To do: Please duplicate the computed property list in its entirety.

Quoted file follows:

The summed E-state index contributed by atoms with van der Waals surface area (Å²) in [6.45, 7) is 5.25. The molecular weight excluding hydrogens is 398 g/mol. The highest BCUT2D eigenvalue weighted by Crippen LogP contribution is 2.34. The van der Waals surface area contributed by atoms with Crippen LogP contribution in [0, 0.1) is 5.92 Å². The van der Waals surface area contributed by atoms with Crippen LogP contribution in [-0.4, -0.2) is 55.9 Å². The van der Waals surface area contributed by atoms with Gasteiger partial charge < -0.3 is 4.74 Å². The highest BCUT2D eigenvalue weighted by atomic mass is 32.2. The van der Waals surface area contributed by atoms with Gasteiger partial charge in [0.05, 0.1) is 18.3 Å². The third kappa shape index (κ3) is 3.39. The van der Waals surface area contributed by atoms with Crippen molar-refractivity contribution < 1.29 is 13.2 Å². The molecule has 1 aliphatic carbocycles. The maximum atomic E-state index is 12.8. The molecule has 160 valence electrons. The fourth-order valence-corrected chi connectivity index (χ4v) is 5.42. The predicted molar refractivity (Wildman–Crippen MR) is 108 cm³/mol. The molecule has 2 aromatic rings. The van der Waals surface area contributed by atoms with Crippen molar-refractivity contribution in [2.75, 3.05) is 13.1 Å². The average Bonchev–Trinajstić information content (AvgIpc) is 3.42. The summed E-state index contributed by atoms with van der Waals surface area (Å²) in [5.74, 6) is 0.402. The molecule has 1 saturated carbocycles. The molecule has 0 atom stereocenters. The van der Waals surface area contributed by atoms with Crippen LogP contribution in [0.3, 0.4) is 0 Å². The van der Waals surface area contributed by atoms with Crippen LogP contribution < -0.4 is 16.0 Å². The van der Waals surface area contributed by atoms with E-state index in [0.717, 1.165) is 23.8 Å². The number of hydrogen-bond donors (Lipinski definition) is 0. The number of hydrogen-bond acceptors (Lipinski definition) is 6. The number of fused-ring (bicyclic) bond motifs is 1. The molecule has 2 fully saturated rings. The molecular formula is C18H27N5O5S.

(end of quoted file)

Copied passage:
The summed E-state index contributed by atoms with van der Waals surface area (Å²) in [6.45, 7) is 5.25. The molecular weight excluding hydrogens is 398 g/mol. The highest BCUT2D eigenvalue weighted by Crippen LogP contribution is 2.34. The van der Waals surface area contributed by atoms with Crippen LogP contribution in [0, 0.1) is 5.92 Å². The van der Waals surface area contributed by atoms with Crippen LogP contribution in [-0.4, -0.2) is 55.9 Å². The van der Waals surface area contributed by atoms with Gasteiger partial charge < -0.3 is 4.74 Å². The highest BCUT2D eigenvalue weighted by atomic mass is 32.2. The van der Waals surface area contributed by atoms with Gasteiger partial charge in [0.05, 0.1) is 18.3 Å². The third kappa shape index (κ3) is 3.39. The van der Waals surface area contributed by atoms with Crippen molar-refractivity contribution < 1.29 is 13.2 Å². The molecule has 1 aliphatic carbocycles. The maximum atomic E-state index is 12.8. The molecule has 160 valence electrons. The fourth-order valence-corrected chi connectivity index (χ4v) is 5.42. The predicted molar refractivity (Wildman–Crippen MR) is 108 cm³/mol. The molecule has 2 aromatic rings. The van der Waals surface area contributed by atoms with Crippen molar-refractivity contribution in [2.75, 3.05) is 13.1 Å². The average Bonchev–Trinajstić information content (AvgIpc) is 3.42. The summed E-state index contributed by atoms with van der Waals surface area (Å²) in [5.74, 6) is 0.402. The molecule has 1 saturated carbocycles. The molecule has 0 atom stereocenters. The van der Waals surface area contributed by atoms with Crippen LogP contribution in [0.3, 0.4) is 0 Å². The van der Waals surface area contributed by atoms with Crippen LogP contribution < -0.4 is 16.0 Å². The van der Waals surface area contributed by atoms with E-state index in [0.717, 1.165) is 23.8 Å². The number of hydrogen-bond donors (Lipinski definition) is 0. The number of hydrogen-bond acceptors (Lipinski definition) is 6. The number of fused-ring (bicyclic) bond motifs is 1. The molecule has 2 fully saturated rings. The molecular formula is C18H27N5O5S.